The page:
I tried a class at the J.K. Wong Academy last Monday, and while I was the oldest person there at the time, a couple of the teachers are around my age, and age itself never was an issue. Plus, both the teachers and the students were very nice, and willing to help this noob out. So I went back last night (Wednesday) and signed up for three months. I'll see where the journey takes me, but so far, I'm liking it. Northern Shaolin has a lot of kicking, and starting out, a lot of time spent in the Horse stance. My legs aren't used to this, and they're sore in places I didn't even know had muscles. And I love it.
The style I'm studying is specifically called 'Chin Woo.'
There's a lot of good information on the style here, if you're interested. They started showing me the first section of 'Tan Tui', which means 'Springing Legs.' That name would explain why my legs feel like two Slinkys this morning. Here is a diagram of a few of the movements in the first section of Tan Tui, so you can kind of see what it looks like. Of course, this isn't exactly how I'm learning it, as all schools are a little different, but the diagram gives you an idea of what it looks like.
Anyway, enough with the shop-talk. I'm not trying to sell any of you on it. I'm just excited about beginning a new martial arts journey, and while it helps to start when you're young, you're never too old.
Tuesday, May 02, 2006
Unless you're a member of the Detroit Red Wings and you're too busy getting drunk and beating up your wife because you lost to the 8 seed in the Western Conference quarterfinals of the NHL playoffs, you probably saw the news coverage of the giant demonstrations, protests and other such gatherings associated with "A Day Without Immigrants". Let me say that I have no doubt that President Bush's immigration policy ranks second on the Long List of Complete Shit that President Bush calls "Policy" behind only his foreign policy. Let's be frank, foreing or domestic, Bush's solutions to problems tend to leave a lot to be desired to say the least. It's a sad situation when I have colleagues who are physicians who can't get visas to stay here and work, and yet a member of Al Quida can run a hotdog stand in downtown New York City. That's what I call great policy.
With all this attention on immigrants, the neocons have come out swinging. Complete annoyance Lou Dobbs of CNN has made his opinions known about illegal immigrants. People are even arguing over what term to use to describe them. Some prefer undocumented immigrants, while others prefer illegal aliens. Frankly, both sides of this debate are completely missing the point.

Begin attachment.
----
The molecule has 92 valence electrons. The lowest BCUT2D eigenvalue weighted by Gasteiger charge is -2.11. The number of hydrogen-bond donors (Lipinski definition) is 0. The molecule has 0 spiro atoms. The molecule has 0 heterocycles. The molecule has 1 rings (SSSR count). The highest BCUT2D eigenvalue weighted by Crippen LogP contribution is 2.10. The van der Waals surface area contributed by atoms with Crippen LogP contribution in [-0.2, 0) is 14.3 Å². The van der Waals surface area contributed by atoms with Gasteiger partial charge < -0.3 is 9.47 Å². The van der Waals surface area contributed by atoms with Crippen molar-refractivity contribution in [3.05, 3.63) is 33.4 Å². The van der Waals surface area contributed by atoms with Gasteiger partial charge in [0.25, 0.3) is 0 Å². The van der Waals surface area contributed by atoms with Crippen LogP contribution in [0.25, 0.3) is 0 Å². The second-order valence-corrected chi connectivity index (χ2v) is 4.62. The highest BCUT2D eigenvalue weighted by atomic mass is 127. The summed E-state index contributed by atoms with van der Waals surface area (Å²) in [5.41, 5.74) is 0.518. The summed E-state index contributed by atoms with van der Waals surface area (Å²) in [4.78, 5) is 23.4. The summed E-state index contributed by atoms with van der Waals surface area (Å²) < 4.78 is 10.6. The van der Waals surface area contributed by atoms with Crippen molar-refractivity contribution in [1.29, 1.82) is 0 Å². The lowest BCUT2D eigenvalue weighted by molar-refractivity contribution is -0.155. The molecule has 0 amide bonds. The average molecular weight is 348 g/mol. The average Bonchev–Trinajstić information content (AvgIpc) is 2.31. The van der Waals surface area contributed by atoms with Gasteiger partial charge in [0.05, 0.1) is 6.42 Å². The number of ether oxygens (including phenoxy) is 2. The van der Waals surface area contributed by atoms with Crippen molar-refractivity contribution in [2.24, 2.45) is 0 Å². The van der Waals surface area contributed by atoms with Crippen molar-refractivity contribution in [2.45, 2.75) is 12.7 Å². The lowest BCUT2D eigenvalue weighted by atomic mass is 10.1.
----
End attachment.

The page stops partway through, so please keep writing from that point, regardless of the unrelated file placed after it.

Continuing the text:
The key issues, which Lou Dobbs actually does highlight between racist remarks in his commentary, have to do with the economy and security. National security is obviously in terrible shape if 8-20 million (depending on who you ask) illegal aliens currently reside in our country. Doesn't this scare anyone besides me and Lou Dobbs? Doesn't it make you wonder what the living fuck the Department of Homeland Security has been up to?
With the economy, we can talk all the trash we want about people being here illegally, but they wouldn't be here if people didn't pay them money to work illegally. By calling them illegal immigrants, we're not recognizing all the illegal, under-the-table employment, that companies are benefiting from. And it's not just the evil corporations who are to blame. If you like the fact that your Avacadoes only cost $1 at the grocery store, thank an illegal immigrant. Because if your white trash cousin Dale Jr. was picking Avacadoes it would probably be twice that, and you wouldn't be happy about it.
Americans are quick to call them illegals and berate these people who really only want to make money, just the same as you and me, but never seem to realize that we all directly benefit from their labor. And it's not just in your local produce department. Service jobs at hotels, groundskeepers for parks, meat packing plants, you name it, illegal immigrants take these jobs to keep profits high for their bosses and prices lower for consumers.
So say whatever the hell you want about illegals or undocumenteds or whatever the fuck you want to call them, but spare me the grief if you're just going to have your car detailed by illegal aliens while munching down on a burrito supreme made by illegal aliens with tomatoes grown and picked by illegal aliens all for the tidy sum of $5. It's time to stop demonizing these people and recognize that we're all willing accomplices in this underground economy.
We can't have it both ways.